China Residencies: Is it strange being back home in India, after spending so much time in the US and China?
Jagrut Raval: It is, actually. The first month went by so quickly; I was getting to know my friends again. A lot of things are progressing here. I’m very optimistic.
CR: That’s exciting - it’s great that there’s been visible change.
JR: It was good that I went to China; it was like a buffer zone for me. I can see a lot of similarities and that’s helping me put India in a different perspective. And of course it’s competitive as well, since they are the two most populous countries on the planet. Also, a lot of post-colonial countries didn’t have the same kinds of art movements that followed in the West, modernism, post-modernism, then the contemporary. It all came at once, going straight to the contemporary. That’s really interesting. At Pace Beijing, there was a great exhibition on called “Unlived By What Is Seen”.
CR: Those kinds of projects are so important because it can be hard to remember to document the contemporary as it’s happening so quickly, through video interviews and so on.
JR: I actually managed to see it several times with different people who had different perspectives. I was also really captivated and impressed with all the work of alternative spaces like I: project space and Intelligentsia Gallery.
CR: Wait, let’s backtrack a little - what were your first impressions of Beijing?
JR: I was impressed by the huge studio! The facilities were amazing. It’s better than the pictures. It didn’t feel very different to being in India, in that village. It’s a very similar situation, where these pockets of urban villages pop up around major cities. You can see at first hand the inequality everyone is talking about, and you’re a part of it.
CR: Feijiacun is caught in between the very fancy villas and the migrant worker village.
JR: Yes, I recorded conversations with one of the migrant workers, a woman from Inner Mongolia who runs a little food stall behind the studios.
CR: It’s hard to convey how diverse China is to people who haven’t been -- but you’re right, it’s more like India with very different regional cultures, cuisines, and languages. It’s not a monolithic cultural block. People in that village come from all different parts of China and ended up there because it’s close enough to Beijing.
JR: Even without knowing the language, it’s still possible to converse by using your body and gestures. It was really fun. It can be hindering when you’re trying to make work or buy materials, but that’s also, in retrospect, a nice part of the experience. That’s when you understand the other people in a different way, by just looking at human beings.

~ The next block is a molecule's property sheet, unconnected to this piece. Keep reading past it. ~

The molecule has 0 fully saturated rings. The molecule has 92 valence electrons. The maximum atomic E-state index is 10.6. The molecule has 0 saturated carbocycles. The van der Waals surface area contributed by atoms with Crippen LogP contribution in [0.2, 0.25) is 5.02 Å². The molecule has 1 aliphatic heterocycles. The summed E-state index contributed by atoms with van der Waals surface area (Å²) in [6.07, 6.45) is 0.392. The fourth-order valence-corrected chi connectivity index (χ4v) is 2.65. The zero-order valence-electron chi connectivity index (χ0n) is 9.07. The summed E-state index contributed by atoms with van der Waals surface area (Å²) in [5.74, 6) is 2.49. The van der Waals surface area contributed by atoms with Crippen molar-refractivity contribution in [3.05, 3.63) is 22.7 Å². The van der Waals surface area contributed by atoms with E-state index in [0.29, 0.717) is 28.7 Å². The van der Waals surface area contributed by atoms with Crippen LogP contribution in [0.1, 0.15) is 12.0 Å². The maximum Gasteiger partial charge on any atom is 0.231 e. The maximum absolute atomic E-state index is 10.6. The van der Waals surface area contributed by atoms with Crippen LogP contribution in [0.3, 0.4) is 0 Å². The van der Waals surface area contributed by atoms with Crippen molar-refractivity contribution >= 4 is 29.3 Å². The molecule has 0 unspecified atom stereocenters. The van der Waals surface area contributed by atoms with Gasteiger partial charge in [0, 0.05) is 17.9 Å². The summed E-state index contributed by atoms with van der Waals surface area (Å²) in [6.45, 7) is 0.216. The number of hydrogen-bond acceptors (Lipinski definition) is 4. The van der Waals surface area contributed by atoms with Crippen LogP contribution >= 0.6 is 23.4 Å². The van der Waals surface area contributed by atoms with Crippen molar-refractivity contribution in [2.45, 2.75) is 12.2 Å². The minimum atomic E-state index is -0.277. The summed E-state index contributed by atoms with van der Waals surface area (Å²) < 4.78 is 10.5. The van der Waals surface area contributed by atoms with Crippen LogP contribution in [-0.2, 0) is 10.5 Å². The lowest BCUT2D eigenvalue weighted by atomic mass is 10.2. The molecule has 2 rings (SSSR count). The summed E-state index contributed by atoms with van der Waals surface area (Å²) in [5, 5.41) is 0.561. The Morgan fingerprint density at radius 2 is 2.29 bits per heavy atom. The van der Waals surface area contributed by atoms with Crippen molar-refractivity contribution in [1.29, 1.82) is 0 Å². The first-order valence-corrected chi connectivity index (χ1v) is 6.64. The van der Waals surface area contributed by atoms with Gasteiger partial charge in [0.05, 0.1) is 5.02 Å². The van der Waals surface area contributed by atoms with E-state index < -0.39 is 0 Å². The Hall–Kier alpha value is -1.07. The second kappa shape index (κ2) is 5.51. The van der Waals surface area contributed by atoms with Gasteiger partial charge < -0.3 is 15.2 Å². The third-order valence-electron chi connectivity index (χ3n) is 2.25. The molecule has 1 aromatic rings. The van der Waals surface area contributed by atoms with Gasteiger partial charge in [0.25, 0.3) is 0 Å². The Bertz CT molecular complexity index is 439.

CR: You worked on so many different projects, what was the first thing you started working on?
We Exist Here is a site-specific installation at E6/Meridian Space in Beijing, China
JR: I was interested in the world map, and looking into the idea of where we are placed now. How is it our place? And not, how is this yours, or mine? I was reading Homi Bhabha’s The Location of Culture, and we came up with the name In Between You and Me. For the exhibition at Meridian Space, I created a site-specific work, We Exist Here, the idea being that we all belong in this space that is our world or our art at the same time. Wolfgang Obermair, the Austrian artist who was there at the same time, also worked on a similar idea. We created a collaborative work, SPIT. We were having a conversation about seeing people spitting on the street, and we decided to do a performance where we would spit on each other. We were sitting on two foldable mahjong stools, which are very portable pieces of furniture that you can fold up and take with you - it’s a loose structure. There was a glass frame in between the two of us - that acted as a kind of liminal space. Spitting on someone is a form of disgrace, it’s like a clash of cultures -- reacting viscerally to not liking another person’s culture or race or whatever. We placed the glass in liminal space that’s In Between You and Me, and the glass ends up taking away and holding all the frustration of clashing cultures. We performed in the gallery space, and then the glass with our spit on it became the installation. It was very ephemeral.
CR: What was the audience’s reaction to the performance?
JR: It was interesting; we thought that people would laugh, but we didn’t want to make it a humorous piece. But people watched with very neutral expressions, as if they were watching a video or a movie.
CR: It’s interesting because during the lead up to the Olympics in 2008, the Chinese government actually tried to get people to stop spitting on the street, because they were aware that spitting was considered ‘uncivilized’ by the international audience they were trying to attract. There’s a temporal and cultural shift, and it could be that in 20 years, it’s not something that’s seen anymore - especially among younger generations.
JR: We’re having similar situation in India, but the only difference is that in India they chew paan [betel leaves] and spit out the red liquid, which creates stains on public buildings and is very dirty. But it’s also part of our culture. Why shouldn’t we spit on the street, really?
CR: It’s almost like removing all traces of human activity in cities, for the sake of hygiene or sanitation - or ‘modernization’.
JR: This idea of the act of spitting as ‘uncivilized’ is a very politically correct idea, in that sense.